I love light and airy images.
Sometimes the weather doesn’t provide glorious sunlight like the one above. Womp womp. (That’s the sound of the wrong answer in those old game shows – haha!)
Maybe it’s foggy with no sun.
Or it’s evening.
Sometimes my shoot is indoors, and most venues don’t have glass ceilings like this one.
In fact, some places will be dark, like really dark. Think small apartment in the city with one window.
Or an indoor market packed with people on a rainy day.
Or in a dark corridor of gum. Okay, that’s just gross.
I took most of these example photos during my trip to Seattle a few months ago. This is how the photography tip came to mind…
We went inside Chihuly, an art museum of glass installations, and the only lights were ones carefully positioned towards the artwork — so it was very dark.
I watched visitors photograph the gorgeous delicate glass…with flash. They’d look at their photo at the back of their cameras with disapproval and take the same shot again. I wished I could’ve said something, but it wasn’t my place. So I closed my mouth and popped my eyeballs back into head, and decided to put this tip together instead. LOL
This tip is simple and can even help phone camera photos!
*A SIDE-BY-SIDE COMPARISON*
Image A = AUTOMATIC. In low light, your camera will detect it is dark, so when it is in Auto, it will want to brighten the image to what it thinks the exposure should be on a regularly lit day. By doing so, it can trigger the flash or reduce the sharpness of your photo by slowing down your shutter to attempt to let in more light. The result = a photo I’d delete.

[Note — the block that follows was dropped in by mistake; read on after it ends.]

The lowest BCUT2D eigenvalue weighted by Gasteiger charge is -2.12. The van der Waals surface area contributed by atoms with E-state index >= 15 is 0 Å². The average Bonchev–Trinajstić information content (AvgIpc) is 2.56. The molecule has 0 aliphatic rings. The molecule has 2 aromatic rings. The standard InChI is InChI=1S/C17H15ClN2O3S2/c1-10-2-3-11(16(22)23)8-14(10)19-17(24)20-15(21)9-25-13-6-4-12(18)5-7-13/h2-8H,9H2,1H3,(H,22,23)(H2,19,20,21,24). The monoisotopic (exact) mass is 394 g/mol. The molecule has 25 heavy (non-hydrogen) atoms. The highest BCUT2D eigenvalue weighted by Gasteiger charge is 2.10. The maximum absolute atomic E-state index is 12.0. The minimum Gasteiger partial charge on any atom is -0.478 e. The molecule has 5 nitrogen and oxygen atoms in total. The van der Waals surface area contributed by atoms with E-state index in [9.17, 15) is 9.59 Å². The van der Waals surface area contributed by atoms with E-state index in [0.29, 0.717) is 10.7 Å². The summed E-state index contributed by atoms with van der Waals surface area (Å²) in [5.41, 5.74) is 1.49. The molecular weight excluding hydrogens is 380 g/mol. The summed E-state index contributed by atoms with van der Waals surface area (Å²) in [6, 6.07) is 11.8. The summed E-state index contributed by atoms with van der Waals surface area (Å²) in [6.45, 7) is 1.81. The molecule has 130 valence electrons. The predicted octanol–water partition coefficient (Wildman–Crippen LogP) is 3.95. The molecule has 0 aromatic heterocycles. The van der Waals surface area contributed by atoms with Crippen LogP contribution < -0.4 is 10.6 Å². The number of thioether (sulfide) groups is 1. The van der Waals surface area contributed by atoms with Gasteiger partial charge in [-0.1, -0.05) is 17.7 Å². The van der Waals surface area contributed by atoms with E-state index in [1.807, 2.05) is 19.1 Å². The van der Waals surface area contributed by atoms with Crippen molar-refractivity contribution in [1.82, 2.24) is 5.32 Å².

Image B = No flash and PARTIAL AUTO (ie, shutter-priority or aperture-priority). I let my camera guide me to what it thought was “proper exposure” for the art installation without the use of flash. The result was pretty good. However, if I look closer at the image, I can see some detail of the glass was lost.
Image C = MANUAL, no flash, and slight UNDER-exposure. To capture the most detail in the glass work and the true shade of the artwork’s color, I under-exposed the image by 1 or 2 stops. The result is a more dramatic, striking image.
LOW LIGHT PHOTOGRAPHY TIP
Start by taking your camera off Auto, so you have more control of the settings. [If you’re using your phone, you can turn off your flash.]
When there is low light, consider underexposing your image to get your desired result. You can do that by changing one of the elements in the exposure triangle — such as, decreasing your aperture (increasing your f/) or increasing your shutter speed. If you want a refresher, here is an article I wrote many moons ago (with cool drawings from my daughter): Understand Exposure in Under 10 Minutes.
[You can even do this on your phone! When you have the image you want to photograph, using your iPhone, touch the screen, and then carefully move your finger in a downward motion on the screen to lower the exposure. Other smart phones work similarly and also allow for some manual setting changes.]
If this tip helped even 1 person, I’d be thrilled! xo, annie